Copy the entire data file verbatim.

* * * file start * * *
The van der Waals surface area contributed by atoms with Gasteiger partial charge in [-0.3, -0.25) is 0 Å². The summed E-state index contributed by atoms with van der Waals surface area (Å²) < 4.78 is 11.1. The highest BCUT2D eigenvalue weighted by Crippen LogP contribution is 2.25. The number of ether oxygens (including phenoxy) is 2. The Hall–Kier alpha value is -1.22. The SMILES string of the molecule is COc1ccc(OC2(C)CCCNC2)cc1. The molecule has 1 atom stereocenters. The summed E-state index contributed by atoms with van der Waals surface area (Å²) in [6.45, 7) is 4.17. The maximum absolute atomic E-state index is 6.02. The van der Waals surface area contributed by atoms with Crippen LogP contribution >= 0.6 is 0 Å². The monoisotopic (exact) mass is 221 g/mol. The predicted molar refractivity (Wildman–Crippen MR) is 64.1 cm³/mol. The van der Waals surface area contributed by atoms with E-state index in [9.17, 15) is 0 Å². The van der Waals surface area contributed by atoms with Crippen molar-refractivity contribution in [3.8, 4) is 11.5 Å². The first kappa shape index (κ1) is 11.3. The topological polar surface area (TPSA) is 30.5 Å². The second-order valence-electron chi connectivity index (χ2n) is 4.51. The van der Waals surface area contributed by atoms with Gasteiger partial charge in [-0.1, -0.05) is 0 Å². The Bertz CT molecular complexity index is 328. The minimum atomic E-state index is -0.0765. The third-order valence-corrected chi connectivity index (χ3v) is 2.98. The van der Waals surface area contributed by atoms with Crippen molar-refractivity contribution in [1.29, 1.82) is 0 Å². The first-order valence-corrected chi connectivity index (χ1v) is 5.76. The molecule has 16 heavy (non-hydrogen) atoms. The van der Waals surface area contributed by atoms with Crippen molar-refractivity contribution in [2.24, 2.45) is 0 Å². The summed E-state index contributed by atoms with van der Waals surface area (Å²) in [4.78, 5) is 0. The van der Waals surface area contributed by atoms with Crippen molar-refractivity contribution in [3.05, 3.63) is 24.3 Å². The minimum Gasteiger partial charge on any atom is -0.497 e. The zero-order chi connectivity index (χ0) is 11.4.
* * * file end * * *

The van der Waals surface area contributed by atoms with Gasteiger partial charge in [-0.3, -0.25) is 0 Å². The summed E-state index contributed by atoms with van der Waals surface area (Å²) < 4.78 is 11.1. The highest BCUT2D eigenvalue weighted by Crippen LogP contribution is 2.25. The number of ether oxygens (including phenoxy) is 2. The Hall–Kier alpha value is -1.22. The SMILES string of the molecule is COc1ccc(OC2(C)CCCNC2)cc1. The molecule has 1 atom stereocenters. The summed E-state index contributed by atoms with van der Waals surface area (Å²) in [6.45, 7) is 4.17. The maximum absolute atomic E-state index is 6.02. The van der Waals surface area contributed by atoms with Crippen LogP contribution >= 0.6 is 0 Å². The monoisotopic (exact) mass is 221 g/mol. The predicted molar refractivity (Wildman–Crippen MR) is 64.1 cm³/mol. The van der Waals surface area contributed by atoms with E-state index in [9.17, 15) is 0 Å². The van der Waals surface area contributed by atoms with Crippen molar-refractivity contribution in [3.8, 4) is 11.5 Å². The first kappa shape index (κ1) is 11.3. The topological polar surface area (TPSA) is 30.5 Å². The second-order valence-electron chi connectivity index (χ2n) is 4.51. The van der Waals surface area contributed by atoms with Gasteiger partial charge in [-0.1, -0.05) is 0 Å². The Bertz CT molecular complexity index is 328. The minimum atomic E-state index is -0.0765. The third-order valence-corrected chi connectivity index (χ3v) is 2.98. The van der Waals surface area contributed by atoms with Crippen molar-refractivity contribution in [1.29, 1.82) is 0 Å². The first-order valence-corrected chi connectivity index (χ1v) is 5.76. The molecule has 16 heavy (non-hydrogen) atoms. The van der Waals surface area contributed by atoms with Crippen molar-refractivity contribution in [2.24, 2.45) is 0 Å². The summed E-state index contributed by atoms with van der Waals surface area (Å²) in [4.78, 5) is 0. The van der Waals surface area contributed by atoms with Crippen molar-refractivity contribution in [3.05, 3.63) is 24.3 Å². The minimum Gasteiger partial charge on any atom is -0.497 e. The zero-order chi connectivity index (χ0) is 11.4.